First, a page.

The concept of one-size-fits-all is kind of insane. In the real world, Sisterhood of the Traveling Pants–style magic does not exist. Most one-size items leave us wondering: Will this look like a cute shift dress or a muumuu? Is it a crop top or an accidental underboob tank? This Buzzfeed pictorial, “This Is What One Size Fits All Actually Looks Like on All Body Types,” does a pretty good job of debunking the one-size-fits-all myth. Some garments fare much better than others, but not one piece of clothing got a universal thumbs up from the women in the testing group.
Naturally, I was a little wary when I came across my first one-size-fits-all sewing pattern. But the beauty of sewing, rather than buying, a one-size-fits-all garment is that you can alter the pattern however the hell you want! Lengthen, shorten, take in the side seams, deepen the neckline, whatever. I’m so glad I took the leap (can I call it a leap if the pattern was free?) and sewed up that Hemlock Tee. It was only a matter of time before the Tessuti Mandy Boat Tee—also *free*—found its way to my cutting
The pattern is essentially two rectangles and a couple of slim-fitting sleeves. Its boat neckline renders it even less time consuming than the Hemlock Tee because there’s no neckband binding involved. The pattern just calls for you to fold the front and back neck hems down 5/8″ and finish them with a twin needle, which is also how you finish the bottom hem and sleeves. This is such a quick, satisfying sew that I ended up making two Mandies within days of one other.
Mandy Boat Tee #1
Fabric: micro french terry knit in cream; $4.98/yard from Fabric.com (sold out)
Alterations: Cut off 1/2″ from the armhole and side seam edge of the front and back pattern pieces; lengthened the body about 1/2″; shortened the arms (after sewing it up and trying it on)
Tessuti posted a gorgeous Missoni-style boat tee on their blog, and that post recommended lengthening the arms if you lopped inches off the side seams. I did that, but I ended up cutting a couple inches off the arms anyway, since I like the look of above-the-elbow sleeves with this variation. The arms are pretty snug, but they fit me perfectly even after a day of wear. If you are jacked, you might want to widen the arms accordingly.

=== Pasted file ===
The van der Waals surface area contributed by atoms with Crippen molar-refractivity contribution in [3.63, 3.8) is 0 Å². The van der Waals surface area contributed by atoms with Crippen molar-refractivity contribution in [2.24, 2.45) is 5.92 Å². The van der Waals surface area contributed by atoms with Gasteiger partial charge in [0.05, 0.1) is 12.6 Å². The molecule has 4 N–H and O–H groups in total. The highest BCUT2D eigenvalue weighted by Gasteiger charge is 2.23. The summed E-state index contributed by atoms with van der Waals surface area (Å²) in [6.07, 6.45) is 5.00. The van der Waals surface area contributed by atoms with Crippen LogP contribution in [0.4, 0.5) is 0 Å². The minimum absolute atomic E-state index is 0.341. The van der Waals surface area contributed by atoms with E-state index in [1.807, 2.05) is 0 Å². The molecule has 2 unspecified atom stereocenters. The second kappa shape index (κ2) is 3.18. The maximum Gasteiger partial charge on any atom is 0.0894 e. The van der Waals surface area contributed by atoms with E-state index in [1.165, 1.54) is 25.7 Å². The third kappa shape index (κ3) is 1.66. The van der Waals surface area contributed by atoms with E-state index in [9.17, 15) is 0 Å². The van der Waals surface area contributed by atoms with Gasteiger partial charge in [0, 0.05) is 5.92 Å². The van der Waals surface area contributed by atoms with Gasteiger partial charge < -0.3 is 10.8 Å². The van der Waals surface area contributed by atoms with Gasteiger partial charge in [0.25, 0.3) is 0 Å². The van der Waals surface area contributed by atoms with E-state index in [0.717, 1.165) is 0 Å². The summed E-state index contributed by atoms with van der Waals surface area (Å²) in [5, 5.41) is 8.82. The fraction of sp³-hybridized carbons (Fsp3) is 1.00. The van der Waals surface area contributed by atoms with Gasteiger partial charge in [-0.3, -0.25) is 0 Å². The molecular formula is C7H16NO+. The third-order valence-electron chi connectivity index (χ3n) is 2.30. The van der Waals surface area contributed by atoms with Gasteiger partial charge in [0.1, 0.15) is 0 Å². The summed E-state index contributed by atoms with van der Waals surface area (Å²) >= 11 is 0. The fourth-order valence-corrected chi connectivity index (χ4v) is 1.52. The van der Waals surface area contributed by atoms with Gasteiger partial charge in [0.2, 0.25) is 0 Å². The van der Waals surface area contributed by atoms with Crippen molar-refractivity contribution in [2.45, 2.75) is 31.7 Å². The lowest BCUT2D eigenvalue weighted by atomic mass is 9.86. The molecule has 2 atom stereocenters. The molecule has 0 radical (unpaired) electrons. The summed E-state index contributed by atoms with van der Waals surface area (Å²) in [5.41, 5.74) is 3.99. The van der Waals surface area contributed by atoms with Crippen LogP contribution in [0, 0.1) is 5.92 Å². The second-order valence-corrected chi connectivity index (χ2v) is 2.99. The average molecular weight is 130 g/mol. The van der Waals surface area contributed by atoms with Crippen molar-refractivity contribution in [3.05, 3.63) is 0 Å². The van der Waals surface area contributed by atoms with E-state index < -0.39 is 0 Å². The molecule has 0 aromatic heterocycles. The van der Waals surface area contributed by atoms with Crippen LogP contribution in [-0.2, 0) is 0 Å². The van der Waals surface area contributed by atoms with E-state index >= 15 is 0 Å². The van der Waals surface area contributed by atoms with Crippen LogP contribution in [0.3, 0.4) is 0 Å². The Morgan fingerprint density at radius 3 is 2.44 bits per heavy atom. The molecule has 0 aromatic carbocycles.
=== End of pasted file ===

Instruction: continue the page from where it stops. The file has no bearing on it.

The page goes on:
Mandy Boat Tee #2 (a very looooong tee)
Fabric: tissue french terry knit in teal; $4.98/yard from Fabric.com
Alterations: Cut off another 1/2″ from the armhole and side seam edge of the front and back pattern pieces (for a total of 1″ cut off); lengthened the body 4.5″
I wasn’t sure about the color of this fabric when I first opened my package from Fabric.com, but I have to admit that it’s grown on me. I’m about 10 shades paler than I am in the summer, and somehow this teal doesn’t make my sickly winter olive skin look green. As for the fit, this is probably the most comfortable T-shirt I own. I wanted to make a something that I could wear with leggings around the house, and it totally fits the bill (though the fabric wrinkles like crazy!). I’m not sure if this shirt is versatile enough to wear out yet, since it doesn’t completely cover my buns and I am of the camp that refuses to reveal my legging-clad derrière unless I’m in running tights. That said, I could see pairing this with a borderline pair of leggings—you know, those ones that are super thick and opaque and can almost pass as pants. We’ll see about that one.
Next up for me is Grainline’s Archer Button Up! I’m excited to work with a woven material again and learn some things about shirt-making along the way. The steps seem a little daunting to me right now, but I’m planning on following Jen’s sew-along for extra help. If anyone has any tips on conquering the perfect Archer, hit me!